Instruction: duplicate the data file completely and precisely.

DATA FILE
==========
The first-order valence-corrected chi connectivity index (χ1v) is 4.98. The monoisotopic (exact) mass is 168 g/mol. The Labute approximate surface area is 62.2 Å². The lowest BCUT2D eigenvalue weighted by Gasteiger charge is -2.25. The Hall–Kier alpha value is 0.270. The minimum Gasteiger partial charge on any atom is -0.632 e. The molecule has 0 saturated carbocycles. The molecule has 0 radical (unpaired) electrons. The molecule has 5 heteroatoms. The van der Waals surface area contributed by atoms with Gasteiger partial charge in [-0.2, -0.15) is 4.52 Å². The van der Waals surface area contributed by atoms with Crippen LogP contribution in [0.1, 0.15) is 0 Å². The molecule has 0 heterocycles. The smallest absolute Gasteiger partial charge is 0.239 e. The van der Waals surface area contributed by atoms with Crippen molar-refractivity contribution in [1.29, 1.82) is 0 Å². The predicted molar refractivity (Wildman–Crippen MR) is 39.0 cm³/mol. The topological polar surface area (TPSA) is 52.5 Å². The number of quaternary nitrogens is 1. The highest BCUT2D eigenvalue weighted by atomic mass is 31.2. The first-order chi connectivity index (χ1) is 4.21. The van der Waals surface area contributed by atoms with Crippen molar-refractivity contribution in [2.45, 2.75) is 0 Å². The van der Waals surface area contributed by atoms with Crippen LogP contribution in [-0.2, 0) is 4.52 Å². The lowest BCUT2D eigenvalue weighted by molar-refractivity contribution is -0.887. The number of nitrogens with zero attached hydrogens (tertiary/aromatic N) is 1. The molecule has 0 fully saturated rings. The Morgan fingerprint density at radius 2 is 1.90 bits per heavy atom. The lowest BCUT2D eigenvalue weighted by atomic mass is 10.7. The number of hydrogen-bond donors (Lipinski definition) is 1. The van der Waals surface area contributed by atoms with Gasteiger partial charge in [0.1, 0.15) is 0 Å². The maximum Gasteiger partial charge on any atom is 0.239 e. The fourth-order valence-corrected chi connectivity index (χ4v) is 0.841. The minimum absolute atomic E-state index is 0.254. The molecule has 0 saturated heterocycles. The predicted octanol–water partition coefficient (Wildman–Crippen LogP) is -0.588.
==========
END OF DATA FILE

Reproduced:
The first-order valence-corrected chi connectivity index (χ1v) is 4.98. The monoisotopic (exact) mass is 168 g/mol. The Labute approximate surface area is 62.2 Å². The lowest BCUT2D eigenvalue weighted by Gasteiger charge is -2.25. The Hall–Kier alpha value is 0.270. The minimum Gasteiger partial charge on any atom is -0.632 e. The molecule has 0 saturated carbocycles. The molecule has 0 radical (unpaired) electrons. The molecule has 5 heteroatoms. The van der Waals surface area contributed by atoms with Gasteiger partial charge in [-0.2, -0.15) is 4.52 Å². The van der Waals surface area contributed by atoms with Crippen LogP contribution in [0.1, 0.15) is 0 Å². The molecule has 0 heterocycles. The smallest absolute Gasteiger partial charge is 0.239 e. The van der Waals surface area contributed by atoms with Crippen molar-refractivity contribution in [1.29, 1.82) is 0 Å². The predicted molar refractivity (Wildman–Crippen MR) is 39.0 cm³/mol. The topological polar surface area (TPSA) is 52.5 Å². The number of quaternary nitrogens is 1. The highest BCUT2D eigenvalue weighted by atomic mass is 31.2. The first-order chi connectivity index (χ1) is 4.21. The van der Waals surface area contributed by atoms with Crippen molar-refractivity contribution in [2.45, 2.75) is 0 Å². The van der Waals surface area contributed by atoms with Crippen LogP contribution in [-0.2, 0) is 4.52 Å². The lowest BCUT2D eigenvalue weighted by molar-refractivity contribution is -0.887. The number of nitrogens with zero attached hydrogens (tertiary/aromatic N) is 1. The molecule has 0 fully saturated rings. The Morgan fingerprint density at radius 2 is 1.90 bits per heavy atom. The lowest BCUT2D eigenvalue weighted by atomic mass is 10.7. The number of hydrogen-bond donors (Lipinski definition) is 1. The van der Waals surface area contributed by atoms with Gasteiger partial charge in [0.1, 0.15) is 0 Å². The maximum Gasteiger partial charge on any atom is 0.239 e. The fourth-order valence-corrected chi connectivity index (χ4v) is 0.841. The minimum absolute atomic E-state index is 0.254. The molecule has 0 saturated heterocycles. The predicted octanol–water partition coefficient (Wildman–Crippen LogP) is -0.588.